This is a cross post from Student Rights
In January this year several student atheist societies in London caused controversy when they posted a picture from the popular ‘Jesus and Mo’ web comic on their Facebook pages.
This was followed at the London School of Economics (LSE) by the passing of a motion during a Student Union EGM which noted “recent Islamophobic incidents at the LSE”.
This was clearly targeted at the LSE Atheist Society, with one student speaking for the motion claiming that this publication was an Islamophobic act as “it is deeply insulting to a Muslim to depict the prophet Muhammad”.
By labelling the depiction of Muhammad as racist, the LSE Union essentially passed a blasphemy law, limiting student’s ability to criticise or mock religions and threatening punishment to those that do.
At the time, Student Rights were extremely disappointed, with Raheem Kassam stating that “the criticism or parody of religious figures, while objectionable to some, is not outside the purview of freedom of speech. Religions, like any philosophy should be and indeed remain open to scrutiny”.
Yesterday, as a new academic year begins, a similar attack on student’s freedom of expression took place at the University of Reading Freshers’ Fayre.
Students from the university Atheist, Humanist, and Secularist Society (RAHS) were forced to leave the Fayre after they included a pineapple labelled‘Mohammed’ on their stall.
Staff from the Reading University Student Union (RUSU), as well as a number of Muslim students objected to this and asked the society to remove it, with a statement from the society stating that they were told “Either the pineapple goes, or you do”.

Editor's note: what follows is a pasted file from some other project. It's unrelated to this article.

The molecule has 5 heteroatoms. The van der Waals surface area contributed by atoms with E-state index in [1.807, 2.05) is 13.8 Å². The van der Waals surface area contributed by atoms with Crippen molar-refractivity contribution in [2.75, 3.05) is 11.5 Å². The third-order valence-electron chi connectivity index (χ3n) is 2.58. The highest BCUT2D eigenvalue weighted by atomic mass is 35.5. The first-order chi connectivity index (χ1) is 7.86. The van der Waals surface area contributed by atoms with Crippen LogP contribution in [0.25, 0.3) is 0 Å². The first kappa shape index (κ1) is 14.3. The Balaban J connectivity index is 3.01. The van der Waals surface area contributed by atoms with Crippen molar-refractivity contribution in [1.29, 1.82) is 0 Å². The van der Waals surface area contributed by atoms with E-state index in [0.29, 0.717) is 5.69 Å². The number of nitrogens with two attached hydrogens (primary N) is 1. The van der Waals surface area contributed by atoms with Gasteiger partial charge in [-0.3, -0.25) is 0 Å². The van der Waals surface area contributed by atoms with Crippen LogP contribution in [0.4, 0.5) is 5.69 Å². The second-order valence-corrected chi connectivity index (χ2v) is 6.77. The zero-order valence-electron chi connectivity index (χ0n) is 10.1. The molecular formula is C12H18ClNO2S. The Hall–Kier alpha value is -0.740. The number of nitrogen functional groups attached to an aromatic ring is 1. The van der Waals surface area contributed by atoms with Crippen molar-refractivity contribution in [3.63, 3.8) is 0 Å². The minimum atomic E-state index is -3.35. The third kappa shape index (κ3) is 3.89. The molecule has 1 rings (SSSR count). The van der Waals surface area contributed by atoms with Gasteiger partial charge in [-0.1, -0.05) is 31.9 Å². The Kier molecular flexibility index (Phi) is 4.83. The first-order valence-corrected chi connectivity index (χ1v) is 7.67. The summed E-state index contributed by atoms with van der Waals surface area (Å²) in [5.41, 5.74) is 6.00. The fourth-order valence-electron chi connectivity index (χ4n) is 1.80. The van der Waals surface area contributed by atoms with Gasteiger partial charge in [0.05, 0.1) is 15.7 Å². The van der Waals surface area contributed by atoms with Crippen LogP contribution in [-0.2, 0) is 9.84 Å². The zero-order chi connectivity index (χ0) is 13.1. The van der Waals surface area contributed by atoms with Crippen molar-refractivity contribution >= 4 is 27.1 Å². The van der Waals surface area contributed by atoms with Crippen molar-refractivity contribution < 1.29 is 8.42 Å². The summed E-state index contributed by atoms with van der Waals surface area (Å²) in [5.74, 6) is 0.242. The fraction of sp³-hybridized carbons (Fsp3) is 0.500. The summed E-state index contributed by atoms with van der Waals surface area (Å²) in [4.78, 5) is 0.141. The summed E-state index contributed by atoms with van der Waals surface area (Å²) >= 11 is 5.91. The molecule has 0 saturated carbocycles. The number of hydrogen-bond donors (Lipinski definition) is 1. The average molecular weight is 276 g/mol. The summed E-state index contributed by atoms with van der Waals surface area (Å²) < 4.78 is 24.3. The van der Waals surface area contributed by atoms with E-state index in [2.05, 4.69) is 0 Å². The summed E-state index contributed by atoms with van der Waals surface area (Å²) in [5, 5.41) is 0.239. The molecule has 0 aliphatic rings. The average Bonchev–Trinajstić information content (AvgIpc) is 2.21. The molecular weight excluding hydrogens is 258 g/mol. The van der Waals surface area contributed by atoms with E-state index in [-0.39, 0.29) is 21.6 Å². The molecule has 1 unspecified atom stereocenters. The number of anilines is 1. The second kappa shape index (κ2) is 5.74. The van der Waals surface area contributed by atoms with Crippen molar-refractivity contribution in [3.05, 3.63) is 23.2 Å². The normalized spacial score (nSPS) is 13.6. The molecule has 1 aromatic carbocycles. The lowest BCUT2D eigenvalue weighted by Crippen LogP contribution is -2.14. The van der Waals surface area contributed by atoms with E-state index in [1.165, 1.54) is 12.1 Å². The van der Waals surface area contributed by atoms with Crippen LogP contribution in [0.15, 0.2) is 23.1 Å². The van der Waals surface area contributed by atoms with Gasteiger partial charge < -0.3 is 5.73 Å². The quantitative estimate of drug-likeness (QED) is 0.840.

Considering that the pineapple was labelled in this way “to celebrate the fact that we live in a country in which free speech is protected, and where it is lawful to call a pineapple by whatever name one chooses” it is deeply concerning thatRUSU have acted in this way.
In a statement given to Student Rights, RUSU said that “The Atheist, Humanist & Secularist society were asked to leave the Freshers’ Fayre after receiving complaints from individual students about a display they had on their stall. They were initially asked to remove the display and after refusal were asked to leave.
Our Freshers’ Fayre is an inclusive event for all students. As the societies actions were causing upset and distress to a number of individual students and other societies attending we took the decision to ask them to leave“.
Here at Student Rights we feel that freedom of expression is not absolute, and that the extremes of free speech should be limited to ensure that they do not become hate speech.
However, students do not have the right to impose their religious sensibilities on others, and they must accept that they may be offended by those who do not share their convictions.
Whilst this action by the RAHS may have been provocative, they should have every right to do it and not be censored. Instead of closing down debate RUSU should be encouraging students to interact with one another rather than pandering to the hurt feelings of the devout.